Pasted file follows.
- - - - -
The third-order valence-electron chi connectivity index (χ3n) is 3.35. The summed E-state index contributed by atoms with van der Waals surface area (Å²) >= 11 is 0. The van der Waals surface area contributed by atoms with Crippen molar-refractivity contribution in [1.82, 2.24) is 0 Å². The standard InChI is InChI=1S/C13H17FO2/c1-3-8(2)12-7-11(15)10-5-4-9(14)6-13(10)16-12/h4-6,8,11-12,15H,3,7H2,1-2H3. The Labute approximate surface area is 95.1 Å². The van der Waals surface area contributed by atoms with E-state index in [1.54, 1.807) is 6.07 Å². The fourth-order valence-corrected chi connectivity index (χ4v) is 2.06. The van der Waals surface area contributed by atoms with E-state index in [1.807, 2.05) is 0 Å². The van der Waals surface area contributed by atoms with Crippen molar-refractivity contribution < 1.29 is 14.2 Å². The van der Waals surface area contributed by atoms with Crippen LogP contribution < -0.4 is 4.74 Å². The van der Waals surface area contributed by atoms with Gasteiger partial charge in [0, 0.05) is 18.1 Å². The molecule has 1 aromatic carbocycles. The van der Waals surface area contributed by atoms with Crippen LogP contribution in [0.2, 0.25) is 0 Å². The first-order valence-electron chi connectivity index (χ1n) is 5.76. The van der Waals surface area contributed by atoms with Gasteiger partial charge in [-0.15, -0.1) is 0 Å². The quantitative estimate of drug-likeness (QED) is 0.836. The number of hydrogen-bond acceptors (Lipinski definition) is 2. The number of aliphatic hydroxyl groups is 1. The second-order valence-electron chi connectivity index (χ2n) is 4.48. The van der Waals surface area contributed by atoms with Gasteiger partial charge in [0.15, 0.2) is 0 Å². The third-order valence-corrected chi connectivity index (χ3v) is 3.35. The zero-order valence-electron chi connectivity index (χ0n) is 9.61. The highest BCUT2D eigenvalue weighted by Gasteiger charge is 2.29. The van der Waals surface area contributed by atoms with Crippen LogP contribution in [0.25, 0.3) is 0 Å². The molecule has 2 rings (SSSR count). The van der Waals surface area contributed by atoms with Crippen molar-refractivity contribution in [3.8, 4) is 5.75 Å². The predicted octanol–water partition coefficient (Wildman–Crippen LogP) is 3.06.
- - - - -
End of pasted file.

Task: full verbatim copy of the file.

The third-order valence-electron chi connectivity index (χ3n) is 3.35. The summed E-state index contributed by atoms with van der Waals surface area (Å²) >= 11 is 0. The van der Waals surface area contributed by atoms with Crippen molar-refractivity contribution in [1.82, 2.24) is 0 Å². The standard InChI is InChI=1S/C13H17FO2/c1-3-8(2)12-7-11(15)10-5-4-9(14)6-13(10)16-12/h4-6,8,11-12,15H,3,7H2,1-2H3. The Labute approximate surface area is 95.1 Å². The van der Waals surface area contributed by atoms with E-state index in [1.54, 1.807) is 6.07 Å². The fourth-order valence-corrected chi connectivity index (χ4v) is 2.06. The van der Waals surface area contributed by atoms with E-state index in [1.807, 2.05) is 0 Å². The van der Waals surface area contributed by atoms with Crippen molar-refractivity contribution < 1.29 is 14.2 Å². The van der Waals surface area contributed by atoms with Crippen LogP contribution < -0.4 is 4.74 Å². The van der Waals surface area contributed by atoms with Gasteiger partial charge in [0, 0.05) is 18.1 Å². The molecule has 1 aromatic carbocycles. The van der Waals surface area contributed by atoms with Crippen LogP contribution in [0.2, 0.25) is 0 Å². The first-order valence-electron chi connectivity index (χ1n) is 5.76. The van der Waals surface area contributed by atoms with Gasteiger partial charge in [-0.15, -0.1) is 0 Å². The quantitative estimate of drug-likeness (QED) is 0.836. The number of hydrogen-bond acceptors (Lipinski definition) is 2. The number of aliphatic hydroxyl groups is 1. The second-order valence-electron chi connectivity index (χ2n) is 4.48. The van der Waals surface area contributed by atoms with Gasteiger partial charge in [0.15, 0.2) is 0 Å². The third-order valence-corrected chi connectivity index (χ3v) is 3.35. The zero-order valence-electron chi connectivity index (χ0n) is 9.61. The highest BCUT2D eigenvalue weighted by Gasteiger charge is 2.29. The van der Waals surface area contributed by atoms with Crippen LogP contribution in [0.25, 0.3) is 0 Å². The molecule has 2 rings (SSSR count). The van der Waals surface area contributed by atoms with Crippen molar-refractivity contribution in [3.8, 4) is 5.75 Å². The predicted octanol–water partition coefficient (Wildman–Crippen LogP) is 3.06.